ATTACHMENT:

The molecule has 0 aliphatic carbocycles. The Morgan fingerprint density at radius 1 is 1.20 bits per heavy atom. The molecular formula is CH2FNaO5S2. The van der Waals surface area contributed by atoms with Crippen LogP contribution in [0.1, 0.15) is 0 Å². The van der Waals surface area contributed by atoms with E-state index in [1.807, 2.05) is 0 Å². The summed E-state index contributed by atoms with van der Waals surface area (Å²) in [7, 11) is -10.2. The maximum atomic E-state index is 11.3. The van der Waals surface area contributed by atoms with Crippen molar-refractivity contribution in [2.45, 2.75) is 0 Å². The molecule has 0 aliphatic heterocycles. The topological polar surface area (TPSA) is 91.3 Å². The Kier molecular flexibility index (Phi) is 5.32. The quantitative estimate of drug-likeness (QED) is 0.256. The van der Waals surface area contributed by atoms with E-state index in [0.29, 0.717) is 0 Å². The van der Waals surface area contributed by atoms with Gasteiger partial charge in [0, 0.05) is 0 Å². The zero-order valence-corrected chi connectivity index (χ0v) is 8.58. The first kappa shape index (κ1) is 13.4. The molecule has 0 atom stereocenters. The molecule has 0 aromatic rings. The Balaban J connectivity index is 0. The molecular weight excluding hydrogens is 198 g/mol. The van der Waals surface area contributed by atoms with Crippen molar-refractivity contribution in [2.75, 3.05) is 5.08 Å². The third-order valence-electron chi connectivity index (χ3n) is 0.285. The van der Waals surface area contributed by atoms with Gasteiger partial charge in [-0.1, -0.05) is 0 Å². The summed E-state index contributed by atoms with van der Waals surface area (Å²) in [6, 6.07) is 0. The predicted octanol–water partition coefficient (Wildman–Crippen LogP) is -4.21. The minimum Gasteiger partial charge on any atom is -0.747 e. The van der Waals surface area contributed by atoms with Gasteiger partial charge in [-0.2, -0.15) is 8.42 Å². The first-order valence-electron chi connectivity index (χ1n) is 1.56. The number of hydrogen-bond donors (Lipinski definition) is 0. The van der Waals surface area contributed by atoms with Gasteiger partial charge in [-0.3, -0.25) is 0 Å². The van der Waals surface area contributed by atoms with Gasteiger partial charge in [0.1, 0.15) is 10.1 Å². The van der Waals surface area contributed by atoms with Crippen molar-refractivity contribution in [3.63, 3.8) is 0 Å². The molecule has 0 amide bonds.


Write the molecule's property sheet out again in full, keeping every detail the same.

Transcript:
The molecule has 0 aliphatic carbocycles. The Morgan fingerprint density at radius 1 is 1.20 bits per heavy atom. The molecular formula is CH2FNaO5S2. The van der Waals surface area contributed by atoms with Crippen LogP contribution in [0.1, 0.15) is 0 Å². The van der Waals surface area contributed by atoms with E-state index in [1.807, 2.05) is 0 Å². The summed E-state index contributed by atoms with van der Waals surface area (Å²) in [7, 11) is -10.2. The maximum atomic E-state index is 11.3. The van der Waals surface area contributed by atoms with Crippen molar-refractivity contribution in [2.45, 2.75) is 0 Å². The molecule has 0 aliphatic heterocycles. The topological polar surface area (TPSA) is 91.3 Å². The Kier molecular flexibility index (Phi) is 5.32. The quantitative estimate of drug-likeness (QED) is 0.256. The van der Waals surface area contributed by atoms with E-state index in [0.29, 0.717) is 0 Å². The van der Waals surface area contributed by atoms with Gasteiger partial charge in [0, 0.05) is 0 Å². The zero-order valence-corrected chi connectivity index (χ0v) is 8.58. The first kappa shape index (κ1) is 13.4. The molecule has 0 atom stereocenters. The molecule has 0 aromatic rings. The Balaban J connectivity index is 0. The molecular weight excluding hydrogens is 198 g/mol. The van der Waals surface area contributed by atoms with Crippen molar-refractivity contribution in [2.75, 3.05) is 5.08 Å². The third-order valence-electron chi connectivity index (χ3n) is 0.285. The van der Waals surface area contributed by atoms with Gasteiger partial charge in [-0.1, -0.05) is 0 Å². The summed E-state index contributed by atoms with van der Waals surface area (Å²) in [6, 6.07) is 0. The predicted octanol–water partition coefficient (Wildman–Crippen LogP) is -4.21. The minimum Gasteiger partial charge on any atom is -0.747 e. The van der Waals surface area contributed by atoms with Gasteiger partial charge in [-0.2, -0.15) is 8.42 Å². The first-order valence-electron chi connectivity index (χ1n) is 1.56. The number of hydrogen-bond donors (Lipinski definition) is 0. The van der Waals surface area contributed by atoms with Gasteiger partial charge in [-0.3, -0.25) is 0 Å². The van der Waals surface area contributed by atoms with Gasteiger partial charge in [0.1, 0.15) is 10.1 Å². The van der Waals surface area contributed by atoms with Crippen molar-refractivity contribution in [3.63, 3.8) is 0 Å². The molecule has 0 amide bonds.